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June 11, 2010

(See attached file: PR 100611.pdf)(See attached file: PR 100611.xls)

  • Delays in Canadian plantings supported wheat prices this week, with futures posting their first weekly gains in three weeks. Short covering also contributed to the rally in the markets on Friday. After reaching their lowest level in nine months on Thursday, CBOT nearbys closed up 5 cents on the week at $4.40/bu, while KCBT nearbys were up 2 cents from last week, at $4.67/bu. With Canadian planting delays primarily threatening the spring wheat crop, MGEX posted the largest gains on the week, gaining 9 cents to close at $5.01/bu. USDA reduced their U.S. corn ending stocks estimate, primarily due to increased ethanol use, which supported CBOT corn nearbys. CBOT corn prices gained 9 cents from last week, closing at $3.49/bu. Soybean prices were also up, surging on Wednesday following fresh sales to China. CBOT soy nearbys closed 11 cents higher than last week, at $9.46/bu.
  • USDA’s June World Agricultural Supply and Demand Estimates (WASDE) placed 2010/11 global wheat production at 669 MMT, a decrease of 3.0 MMT from last month’s report. The decrease was primarily due to a reduced EU production estimate because of adverse weather conditions. USDA also reduced their 2010/11 global ending stocks estimate, by 4.0 MMT from last month, to 194 MMT.
  • USDA also released their June Crop Production report this week, pegging the 2010/11 U.S. winter wheat crop at 1,482 million bushels (40.3 MMT), a two percent increase from last month. The largest increase came in HRW production, which was raised by 19 million bushels because of a higher yield estimate to 979 million bushels (26.6 MMT).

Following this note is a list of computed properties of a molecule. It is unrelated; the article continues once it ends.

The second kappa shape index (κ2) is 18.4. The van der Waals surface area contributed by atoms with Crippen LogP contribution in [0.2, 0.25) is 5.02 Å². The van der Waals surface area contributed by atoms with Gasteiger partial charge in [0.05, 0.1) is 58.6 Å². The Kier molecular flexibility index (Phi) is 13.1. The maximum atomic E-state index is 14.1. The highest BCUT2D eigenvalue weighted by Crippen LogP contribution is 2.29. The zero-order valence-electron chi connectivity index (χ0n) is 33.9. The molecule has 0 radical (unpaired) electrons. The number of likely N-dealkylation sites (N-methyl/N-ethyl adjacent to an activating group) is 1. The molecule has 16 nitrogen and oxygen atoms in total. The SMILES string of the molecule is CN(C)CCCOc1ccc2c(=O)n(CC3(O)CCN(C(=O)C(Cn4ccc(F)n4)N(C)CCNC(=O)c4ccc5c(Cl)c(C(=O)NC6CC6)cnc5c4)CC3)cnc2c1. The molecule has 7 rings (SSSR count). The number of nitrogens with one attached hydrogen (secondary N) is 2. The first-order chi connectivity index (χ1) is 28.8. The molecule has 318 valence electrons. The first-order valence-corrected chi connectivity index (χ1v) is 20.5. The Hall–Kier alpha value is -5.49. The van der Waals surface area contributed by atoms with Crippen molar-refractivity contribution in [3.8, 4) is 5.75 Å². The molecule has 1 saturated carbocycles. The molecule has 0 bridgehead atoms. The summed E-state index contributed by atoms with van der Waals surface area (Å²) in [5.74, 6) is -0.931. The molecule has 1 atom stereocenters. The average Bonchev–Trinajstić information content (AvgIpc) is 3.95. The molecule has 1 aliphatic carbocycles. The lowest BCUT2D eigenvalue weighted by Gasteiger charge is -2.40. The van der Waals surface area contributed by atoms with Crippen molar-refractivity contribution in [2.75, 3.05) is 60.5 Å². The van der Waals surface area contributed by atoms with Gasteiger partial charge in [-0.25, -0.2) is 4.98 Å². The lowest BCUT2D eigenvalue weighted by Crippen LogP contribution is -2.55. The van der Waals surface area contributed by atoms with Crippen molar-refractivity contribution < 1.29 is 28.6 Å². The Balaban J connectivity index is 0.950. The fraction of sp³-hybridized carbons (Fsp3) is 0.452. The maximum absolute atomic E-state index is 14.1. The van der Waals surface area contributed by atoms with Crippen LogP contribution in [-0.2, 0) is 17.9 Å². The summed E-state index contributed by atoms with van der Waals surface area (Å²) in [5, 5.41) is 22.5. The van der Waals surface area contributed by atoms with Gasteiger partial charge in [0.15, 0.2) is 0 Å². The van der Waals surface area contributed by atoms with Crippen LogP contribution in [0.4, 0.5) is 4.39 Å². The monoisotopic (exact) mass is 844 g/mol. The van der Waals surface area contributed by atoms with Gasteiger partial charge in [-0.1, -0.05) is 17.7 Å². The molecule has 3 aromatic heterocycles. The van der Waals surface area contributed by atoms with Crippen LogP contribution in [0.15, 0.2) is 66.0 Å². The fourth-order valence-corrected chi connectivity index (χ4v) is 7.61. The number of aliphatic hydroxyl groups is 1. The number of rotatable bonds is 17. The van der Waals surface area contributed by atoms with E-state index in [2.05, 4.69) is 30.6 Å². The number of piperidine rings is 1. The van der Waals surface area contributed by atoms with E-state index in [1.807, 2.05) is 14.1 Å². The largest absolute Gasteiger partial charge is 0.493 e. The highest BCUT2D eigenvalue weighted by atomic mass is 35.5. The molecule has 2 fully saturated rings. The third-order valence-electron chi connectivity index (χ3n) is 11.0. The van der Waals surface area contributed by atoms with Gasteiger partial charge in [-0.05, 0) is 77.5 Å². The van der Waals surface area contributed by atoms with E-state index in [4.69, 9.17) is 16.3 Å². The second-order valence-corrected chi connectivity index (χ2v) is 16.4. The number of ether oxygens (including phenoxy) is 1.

• Rains continue to delay plantings across Canada. Saskatchewan Agriculture reported 70 percent of the 2010 spring crop was planted as of June 7, compared to the five-year average of 96 percent. The crop report noted that very little planting progress has been made in the past three weeks.
  • Gulf HRW basis continued to plummet with the advancing harvest and anticipation of another large crop. Gulf HRW 11.0 basis fell to -.25 cents per bushel and FOB values to approximately $160/mt, its lowest price since September 2005.
  • Freight rates continued to slide this week as Chinese import demand has been slowing down. The Baltic Panamax Index fell for the third straight week, falling to 3,361, which is a 13 percent decline from last week. Destination rates were down as well, with Gulf/Japan at $68/mt and PNW/Japan at $37/mt.

File Name
PR 100611.pdf
PR 100611.xls
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